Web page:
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      • Theory-theory (or 'theory theory') is a scientific theory relating to the human development of understanding about the outside world. This theory asserts that individuals hold a basic or 'naïve' theory of psychology ("folk psychology") to infer the mental states of others, such as their beliefs, desires or emotions.
      en.wikipedia.org/wiki/Theory-theory
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  2. Theory - Wikipedia

    en.wikipedia.org › wiki › Theory

    A theory is a rational type of abstract thinking about a phenomenon, or the results of such thinking. The process of contemplative and rational thinking is often associated with such processes as observational study or research. Theories may either be scientific or other than scientific (or scientific to less extent).

  3. Theory (clothing retailer) - Wikipedia

    en.wikipedia.org › wiki › Theory_(clothing_retailer)

    Theory (clothing retailer) From Wikipedia, the free encyclopedia Theory (stylized as theory) is a New York -based men's and women's contemporary fashion label which sells clothes and accessories. The brand currently has 221 retail locations and global sales approaching $1 billion in 2014.

    • New York, New York, U.S.
    • Retail
  4. Theory - Simple English Wikipedia, the free encyclopedia

    simple.wikipedia.org › wiki › Theory

    A theory in science (in contrast to a theory in layman's terms) is "a logical, systematic set of principles or explanation that has been verified—has stood up against attempts to prove it false". For example, Darwin 's theory of Evolution is a system of ideas that points to humans and apes having evolved from a common ancestor.

  5. Theory-theory - Wikipedia

    en.wikipedia.org › wiki › Theory-theory
    • Overview
    • Child development
    • Comparison with other theories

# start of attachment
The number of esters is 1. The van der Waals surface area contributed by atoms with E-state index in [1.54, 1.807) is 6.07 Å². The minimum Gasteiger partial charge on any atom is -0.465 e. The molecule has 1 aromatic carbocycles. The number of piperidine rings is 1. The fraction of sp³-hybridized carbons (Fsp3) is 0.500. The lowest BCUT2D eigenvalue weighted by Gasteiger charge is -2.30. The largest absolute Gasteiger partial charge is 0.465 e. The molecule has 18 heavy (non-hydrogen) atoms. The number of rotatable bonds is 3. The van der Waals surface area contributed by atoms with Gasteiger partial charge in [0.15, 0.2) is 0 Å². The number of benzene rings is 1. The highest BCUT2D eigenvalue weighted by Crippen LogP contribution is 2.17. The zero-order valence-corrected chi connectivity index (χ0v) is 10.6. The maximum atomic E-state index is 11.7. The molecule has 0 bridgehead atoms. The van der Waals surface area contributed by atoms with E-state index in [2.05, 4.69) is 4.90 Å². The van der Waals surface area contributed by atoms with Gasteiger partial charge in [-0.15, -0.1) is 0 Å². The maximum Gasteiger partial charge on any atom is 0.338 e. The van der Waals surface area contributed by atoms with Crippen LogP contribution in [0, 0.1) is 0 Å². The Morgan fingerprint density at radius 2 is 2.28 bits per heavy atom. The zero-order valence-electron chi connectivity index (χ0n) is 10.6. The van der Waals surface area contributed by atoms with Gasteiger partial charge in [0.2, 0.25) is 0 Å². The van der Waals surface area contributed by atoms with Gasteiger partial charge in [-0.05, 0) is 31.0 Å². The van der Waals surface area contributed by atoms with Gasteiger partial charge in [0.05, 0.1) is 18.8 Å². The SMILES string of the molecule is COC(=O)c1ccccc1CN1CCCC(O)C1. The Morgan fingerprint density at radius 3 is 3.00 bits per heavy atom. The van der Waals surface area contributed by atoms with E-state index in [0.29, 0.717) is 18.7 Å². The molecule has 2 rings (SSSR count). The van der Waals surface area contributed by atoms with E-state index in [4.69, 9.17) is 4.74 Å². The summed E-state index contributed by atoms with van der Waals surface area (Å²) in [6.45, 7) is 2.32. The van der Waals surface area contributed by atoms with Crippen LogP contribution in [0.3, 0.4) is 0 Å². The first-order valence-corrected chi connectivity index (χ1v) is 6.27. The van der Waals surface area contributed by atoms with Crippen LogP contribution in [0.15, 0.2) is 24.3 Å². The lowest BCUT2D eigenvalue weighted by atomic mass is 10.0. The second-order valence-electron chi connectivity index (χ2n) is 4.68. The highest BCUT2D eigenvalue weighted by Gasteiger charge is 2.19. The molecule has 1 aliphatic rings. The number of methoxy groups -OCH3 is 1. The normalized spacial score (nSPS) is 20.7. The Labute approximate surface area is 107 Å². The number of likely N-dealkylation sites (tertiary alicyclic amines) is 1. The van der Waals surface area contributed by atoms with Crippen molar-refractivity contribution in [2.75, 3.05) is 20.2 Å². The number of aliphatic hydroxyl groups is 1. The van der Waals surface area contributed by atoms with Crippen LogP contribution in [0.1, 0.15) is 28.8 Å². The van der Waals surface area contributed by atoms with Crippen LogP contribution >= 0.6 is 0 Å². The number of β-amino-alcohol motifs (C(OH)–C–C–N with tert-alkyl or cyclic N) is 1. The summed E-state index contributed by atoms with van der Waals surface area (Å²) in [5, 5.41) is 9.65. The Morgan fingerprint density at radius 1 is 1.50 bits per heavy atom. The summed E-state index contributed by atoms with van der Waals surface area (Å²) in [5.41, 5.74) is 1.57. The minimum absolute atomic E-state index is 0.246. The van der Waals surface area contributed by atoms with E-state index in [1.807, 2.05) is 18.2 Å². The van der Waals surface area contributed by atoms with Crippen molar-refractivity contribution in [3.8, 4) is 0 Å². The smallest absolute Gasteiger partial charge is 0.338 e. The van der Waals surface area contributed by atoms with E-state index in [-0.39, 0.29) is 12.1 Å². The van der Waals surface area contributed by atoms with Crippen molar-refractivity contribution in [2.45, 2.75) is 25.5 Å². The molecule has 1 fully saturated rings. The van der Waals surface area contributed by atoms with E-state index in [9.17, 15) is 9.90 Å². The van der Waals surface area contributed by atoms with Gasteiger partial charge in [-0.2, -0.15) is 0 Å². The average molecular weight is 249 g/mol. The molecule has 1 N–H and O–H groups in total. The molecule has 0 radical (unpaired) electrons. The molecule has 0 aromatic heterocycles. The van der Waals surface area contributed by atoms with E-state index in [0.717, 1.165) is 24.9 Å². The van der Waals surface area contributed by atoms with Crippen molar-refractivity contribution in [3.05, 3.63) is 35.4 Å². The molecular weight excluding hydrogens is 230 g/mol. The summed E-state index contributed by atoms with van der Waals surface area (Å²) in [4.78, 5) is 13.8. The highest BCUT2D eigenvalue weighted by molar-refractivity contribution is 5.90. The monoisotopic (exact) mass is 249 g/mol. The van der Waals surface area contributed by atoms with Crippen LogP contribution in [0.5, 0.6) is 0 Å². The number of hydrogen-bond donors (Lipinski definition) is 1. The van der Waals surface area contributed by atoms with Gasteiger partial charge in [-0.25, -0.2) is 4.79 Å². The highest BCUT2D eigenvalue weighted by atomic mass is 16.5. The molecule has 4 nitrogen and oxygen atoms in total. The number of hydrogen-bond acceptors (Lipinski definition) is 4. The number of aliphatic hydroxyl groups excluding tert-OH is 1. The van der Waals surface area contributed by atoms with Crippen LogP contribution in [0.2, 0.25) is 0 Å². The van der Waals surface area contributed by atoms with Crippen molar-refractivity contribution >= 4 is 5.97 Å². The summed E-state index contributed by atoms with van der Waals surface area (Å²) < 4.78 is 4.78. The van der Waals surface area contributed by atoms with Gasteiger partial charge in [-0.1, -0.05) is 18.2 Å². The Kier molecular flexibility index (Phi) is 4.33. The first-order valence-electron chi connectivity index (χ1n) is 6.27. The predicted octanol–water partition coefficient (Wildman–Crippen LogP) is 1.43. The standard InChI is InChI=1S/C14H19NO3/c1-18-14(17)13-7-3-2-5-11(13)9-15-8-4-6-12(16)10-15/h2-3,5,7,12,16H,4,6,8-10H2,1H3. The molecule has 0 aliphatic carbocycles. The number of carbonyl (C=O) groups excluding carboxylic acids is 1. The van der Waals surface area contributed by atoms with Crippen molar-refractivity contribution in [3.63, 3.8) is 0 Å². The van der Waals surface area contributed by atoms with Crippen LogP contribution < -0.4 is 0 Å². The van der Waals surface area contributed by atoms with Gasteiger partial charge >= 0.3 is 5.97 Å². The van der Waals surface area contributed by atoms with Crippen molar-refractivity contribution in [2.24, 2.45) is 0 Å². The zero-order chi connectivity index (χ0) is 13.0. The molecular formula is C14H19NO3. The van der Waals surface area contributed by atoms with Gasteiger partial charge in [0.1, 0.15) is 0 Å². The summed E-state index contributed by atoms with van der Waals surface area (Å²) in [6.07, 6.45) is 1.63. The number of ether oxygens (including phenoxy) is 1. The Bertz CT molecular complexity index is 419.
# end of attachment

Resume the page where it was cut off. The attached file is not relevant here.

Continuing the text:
The theory-theory is a scientific theory relating to the human development of understanding about the outside world. This theory asserts that individuals hold a basic or 'naïve' theory of psychology to infer the mental states of others, such as their beliefs, desires or emotions. This information is used to understand the intentions behind that person's actions or predict future behavior. The term 'perspective taking' is sometimes used to describe how one makes inferences about another person's

    Theory-theory states that children naturally attempt to construct theories to explain their observations. As all humans do, children seek to find explanations that help them understand their surroundings. They learn through their own experiences as well as through their observations of others' actions and behaviors. Through their growth and development, children will continue to form intuitive theories; revising and altering them as they come across new results and observations. Several developm

    Theory-theory is closely related to theory of mind, which concerns mental states of people, but differs from ToM in that the full scope of theory-theory also concerns mechanical devices or other objects, beyond just thinking about people and their viewpoints.